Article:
Monday, August 12, 2013


I suppose that's as good a term as any for the recent surge of interest in the topic.  Over on Vridar Neil gives a nice, and in my opinion more or less correct, discussion of Sandmel's majestic paper, see as well the interesting comment by J Quinton in the comments to that post.  As I noted both on Vridar and on Explouring Our Matrix, I'm of the rather firm belief that Parallelomania is the greatest paper ever written in Biblical Studies--Sandmel is so right about so many being so wrong.  So if you haven't read it in the past, you should definitely do so.

Over on It's All Random...Mostly the Shape offered his further thoughts on the term, where he too acknowledges that Sandmel did not intend the term to be an insult, but--like Neil--suggests that it is frequently used as such, a simple dismissive pejorative without any discussion of what the concerns are.  And they're both right on that point as well.  The Shape suggests that there is a millieu in Biblical Studies that prevents discussion of parallels being taken seriously, perhaps because of concerns regarding the texts' historicity.  He states that he'll be visiting that subject in a future post, particularly in comparison to literary criticism in Classics.  I very much look forward to the comparison.

He could be correct in his assessment.  Presumably if we knew everything that biased our appraisals we would take care of it, but there are always going to be overarching concerns that frame the nature of our inquiry--of any inquiry, really.  We work, to a large degree, within a shared paradigm.  Perhaps the paradigm is wrong, or predisposed to reject given conclusions without due consideration?

He also mentions my observation that internet forums tend to produce a more aggressive rhetorical style, which I've mused on a bit the last week or so.  I think in particular of fora like the FRDB or Reddit, where both the rapid speed and audience promote a more combative style, but it holds for blogs too (just ask James McGrath, Joel Watts or Neil Godfrey!).  There really is an art to the right balance of polemic and argument, which I've never been able to master.  Ian Hutchesson is probably the best example of someone who does it very well.  I've never been able to strike it quite right, and frequently (as is the case with my last post on Parallelomania) come off significantly more combative than I intend.  Usually I catch it before I hit "Publish," and soften the tone.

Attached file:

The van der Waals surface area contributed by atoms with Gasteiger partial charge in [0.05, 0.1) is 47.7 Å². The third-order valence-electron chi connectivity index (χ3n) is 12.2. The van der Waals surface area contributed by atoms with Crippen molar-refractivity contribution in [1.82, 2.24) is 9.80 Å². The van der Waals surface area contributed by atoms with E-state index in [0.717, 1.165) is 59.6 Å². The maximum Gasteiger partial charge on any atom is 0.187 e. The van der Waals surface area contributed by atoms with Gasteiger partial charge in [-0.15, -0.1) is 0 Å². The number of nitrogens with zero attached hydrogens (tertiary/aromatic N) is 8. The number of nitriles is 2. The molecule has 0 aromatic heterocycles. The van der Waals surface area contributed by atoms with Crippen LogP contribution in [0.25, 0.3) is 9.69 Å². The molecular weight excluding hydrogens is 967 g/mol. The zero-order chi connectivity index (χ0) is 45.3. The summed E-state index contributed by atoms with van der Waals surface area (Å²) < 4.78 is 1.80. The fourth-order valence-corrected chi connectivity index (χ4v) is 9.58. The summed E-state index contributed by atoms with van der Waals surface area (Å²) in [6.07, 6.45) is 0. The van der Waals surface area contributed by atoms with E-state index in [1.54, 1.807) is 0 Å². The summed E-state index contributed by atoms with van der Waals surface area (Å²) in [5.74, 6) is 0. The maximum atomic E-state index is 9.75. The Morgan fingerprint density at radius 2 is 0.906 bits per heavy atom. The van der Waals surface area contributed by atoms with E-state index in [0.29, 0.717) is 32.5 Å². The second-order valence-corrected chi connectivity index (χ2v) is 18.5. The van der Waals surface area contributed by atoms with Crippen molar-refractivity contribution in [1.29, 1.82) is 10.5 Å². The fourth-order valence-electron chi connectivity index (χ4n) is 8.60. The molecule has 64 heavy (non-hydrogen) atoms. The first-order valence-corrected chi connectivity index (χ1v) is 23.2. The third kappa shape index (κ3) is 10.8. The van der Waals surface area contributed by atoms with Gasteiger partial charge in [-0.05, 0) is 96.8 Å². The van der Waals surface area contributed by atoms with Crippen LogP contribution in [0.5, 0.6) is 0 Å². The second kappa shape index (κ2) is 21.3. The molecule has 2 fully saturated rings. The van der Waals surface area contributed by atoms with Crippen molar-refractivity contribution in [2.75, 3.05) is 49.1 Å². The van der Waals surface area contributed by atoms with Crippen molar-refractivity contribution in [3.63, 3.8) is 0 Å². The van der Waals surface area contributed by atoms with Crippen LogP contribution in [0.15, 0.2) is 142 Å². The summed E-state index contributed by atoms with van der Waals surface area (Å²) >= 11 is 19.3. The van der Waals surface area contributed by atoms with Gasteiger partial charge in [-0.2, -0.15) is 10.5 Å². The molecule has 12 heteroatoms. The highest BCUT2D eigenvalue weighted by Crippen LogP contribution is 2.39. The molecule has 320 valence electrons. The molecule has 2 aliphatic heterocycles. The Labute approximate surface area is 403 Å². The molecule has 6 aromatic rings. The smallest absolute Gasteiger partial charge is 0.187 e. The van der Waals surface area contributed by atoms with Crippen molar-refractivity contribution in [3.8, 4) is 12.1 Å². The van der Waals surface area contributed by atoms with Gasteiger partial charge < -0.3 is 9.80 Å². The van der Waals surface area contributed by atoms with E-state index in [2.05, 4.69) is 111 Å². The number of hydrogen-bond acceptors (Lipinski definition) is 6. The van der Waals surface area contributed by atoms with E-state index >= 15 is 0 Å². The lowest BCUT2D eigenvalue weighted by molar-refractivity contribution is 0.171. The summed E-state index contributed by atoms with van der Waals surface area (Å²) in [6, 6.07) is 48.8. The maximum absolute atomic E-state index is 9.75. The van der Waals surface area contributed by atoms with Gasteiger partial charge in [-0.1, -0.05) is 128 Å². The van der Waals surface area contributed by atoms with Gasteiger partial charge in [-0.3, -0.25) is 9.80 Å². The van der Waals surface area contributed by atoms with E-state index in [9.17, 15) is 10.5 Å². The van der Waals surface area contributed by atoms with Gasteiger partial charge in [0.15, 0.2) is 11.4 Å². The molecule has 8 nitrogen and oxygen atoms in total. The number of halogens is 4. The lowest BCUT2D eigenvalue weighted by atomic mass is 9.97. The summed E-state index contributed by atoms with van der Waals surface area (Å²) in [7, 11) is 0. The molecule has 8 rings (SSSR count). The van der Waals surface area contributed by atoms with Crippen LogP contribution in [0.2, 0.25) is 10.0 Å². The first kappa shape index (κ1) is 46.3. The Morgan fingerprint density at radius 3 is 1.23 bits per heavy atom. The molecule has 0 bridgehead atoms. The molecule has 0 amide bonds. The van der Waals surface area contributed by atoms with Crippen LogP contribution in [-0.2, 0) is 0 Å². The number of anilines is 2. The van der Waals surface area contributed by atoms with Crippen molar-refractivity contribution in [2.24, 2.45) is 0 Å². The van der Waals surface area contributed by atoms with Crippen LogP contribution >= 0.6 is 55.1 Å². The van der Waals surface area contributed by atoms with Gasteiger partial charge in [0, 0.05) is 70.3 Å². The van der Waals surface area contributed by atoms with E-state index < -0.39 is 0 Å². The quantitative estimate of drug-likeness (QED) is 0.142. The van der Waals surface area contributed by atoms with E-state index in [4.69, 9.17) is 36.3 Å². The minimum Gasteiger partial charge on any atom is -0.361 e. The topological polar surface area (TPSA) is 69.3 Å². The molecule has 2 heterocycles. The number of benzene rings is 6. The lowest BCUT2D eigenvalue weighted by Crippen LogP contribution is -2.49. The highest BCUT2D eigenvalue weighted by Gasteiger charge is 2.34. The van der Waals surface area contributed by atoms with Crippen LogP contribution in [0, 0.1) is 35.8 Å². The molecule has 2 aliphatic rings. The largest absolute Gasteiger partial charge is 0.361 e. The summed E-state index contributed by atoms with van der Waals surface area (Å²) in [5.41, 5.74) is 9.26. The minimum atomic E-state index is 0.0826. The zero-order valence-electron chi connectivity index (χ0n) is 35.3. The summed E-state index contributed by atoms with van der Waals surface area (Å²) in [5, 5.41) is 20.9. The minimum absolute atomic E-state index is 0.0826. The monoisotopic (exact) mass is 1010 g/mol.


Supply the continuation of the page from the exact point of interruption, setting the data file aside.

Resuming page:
Finally, please, whatever you do, don't follow The Shape in considering this an academic blog!  I'm a guy who reads too much on a narrow range of subjects that I scarcely understand who spouts whatever no doubt incorrect opinion occurs to him.  No academics here, I promise you!


The Shape said...

My apologies. I didn't mean that your blog was an academic blog, but rather that we were discussing academic matters.

This is turning into a minefield!

Rick Sumner said...

No mines here! And no apology needed, I promise my tongue was planted firmly in cheek. This blog was borne out of Jim West's railing against amateurs having the audacity to comment on Biblical Studies, hence the name. So my non-academic status is kind of a running joke (or at least it is in my mind, could be that nobody else gets it).

The Shape said...

I completely understand your frustration. I think amateurs can offer valuable insight because they have been spared the 'indoctrination' that third level institutes can impose.

Outside biblical studies my hobby is Irish archaeology and I run an amateur site about it. I've encountered professional archaeologists who have certainly been very condescending towards me because of my lack of professional status.